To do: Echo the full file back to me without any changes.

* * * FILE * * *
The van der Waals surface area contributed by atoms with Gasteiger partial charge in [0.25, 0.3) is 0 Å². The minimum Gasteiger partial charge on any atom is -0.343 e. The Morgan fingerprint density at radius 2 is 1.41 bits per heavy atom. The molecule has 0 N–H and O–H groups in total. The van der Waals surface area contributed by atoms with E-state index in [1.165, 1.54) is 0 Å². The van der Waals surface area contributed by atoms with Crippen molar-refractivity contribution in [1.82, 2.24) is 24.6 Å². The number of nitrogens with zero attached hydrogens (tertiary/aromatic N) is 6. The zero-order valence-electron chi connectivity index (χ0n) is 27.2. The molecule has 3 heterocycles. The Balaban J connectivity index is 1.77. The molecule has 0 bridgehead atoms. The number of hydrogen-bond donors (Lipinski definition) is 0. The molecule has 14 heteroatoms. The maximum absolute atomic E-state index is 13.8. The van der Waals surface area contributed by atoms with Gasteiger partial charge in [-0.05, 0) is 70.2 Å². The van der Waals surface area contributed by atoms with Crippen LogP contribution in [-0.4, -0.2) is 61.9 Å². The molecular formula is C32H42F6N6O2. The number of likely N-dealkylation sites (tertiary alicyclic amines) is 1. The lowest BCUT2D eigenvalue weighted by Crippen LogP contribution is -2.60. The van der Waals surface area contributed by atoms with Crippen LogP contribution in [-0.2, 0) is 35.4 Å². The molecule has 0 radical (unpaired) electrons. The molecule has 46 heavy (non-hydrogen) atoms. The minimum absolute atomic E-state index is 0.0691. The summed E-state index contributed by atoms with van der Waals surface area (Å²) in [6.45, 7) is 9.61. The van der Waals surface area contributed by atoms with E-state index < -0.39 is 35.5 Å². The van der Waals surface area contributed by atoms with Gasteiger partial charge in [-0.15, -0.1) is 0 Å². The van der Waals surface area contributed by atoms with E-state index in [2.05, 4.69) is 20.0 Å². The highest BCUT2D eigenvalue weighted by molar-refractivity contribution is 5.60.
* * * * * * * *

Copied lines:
The van der Waals surface area contributed by atoms with Gasteiger partial charge in [0.25, 0.3) is 0 Å². The minimum Gasteiger partial charge on any atom is -0.343 e. The Morgan fingerprint density at radius 2 is 1.41 bits per heavy atom. The molecule has 0 N–H and O–H groups in total. The van der Waals surface area contributed by atoms with E-state index in [1.165, 1.54) is 0 Å². The van der Waals surface area contributed by atoms with Crippen molar-refractivity contribution in [1.82, 2.24) is 24.6 Å². The number of nitrogens with zero attached hydrogens (tertiary/aromatic N) is 6. The zero-order valence-electron chi connectivity index (χ0n) is 27.2. The molecule has 3 heterocycles. The Balaban J connectivity index is 1.77. The molecule has 0 bridgehead atoms. The number of hydrogen-bond donors (Lipinski definition) is 0. The molecule has 14 heteroatoms. The maximum absolute atomic E-state index is 13.8. The van der Waals surface area contributed by atoms with Gasteiger partial charge in [-0.05, 0) is 70.2 Å². The van der Waals surface area contributed by atoms with Crippen LogP contribution in [-0.4, -0.2) is 61.9 Å². The molecular formula is C32H42F6N6O2. The number of likely N-dealkylation sites (tertiary alicyclic amines) is 1. The lowest BCUT2D eigenvalue weighted by Crippen LogP contribution is -2.60. The van der Waals surface area contributed by atoms with Crippen LogP contribution in [-0.2, 0) is 35.4 Å². The molecule has 0 radical (unpaired) electrons. The molecule has 46 heavy (non-hydrogen) atoms. The minimum absolute atomic E-state index is 0.0691. The summed E-state index contributed by atoms with van der Waals surface area (Å²) in [6.45, 7) is 9.61. The van der Waals surface area contributed by atoms with E-state index < -0.39 is 35.5 Å². The van der Waals surface area contributed by atoms with Gasteiger partial charge in [-0.15, -0.1) is 0 Å². The van der Waals surface area contributed by atoms with E-state index in [2.05, 4.69) is 20.0 Å². The highest BCUT2D eigenvalue weighted by molar-refractivity contribution is 5.60.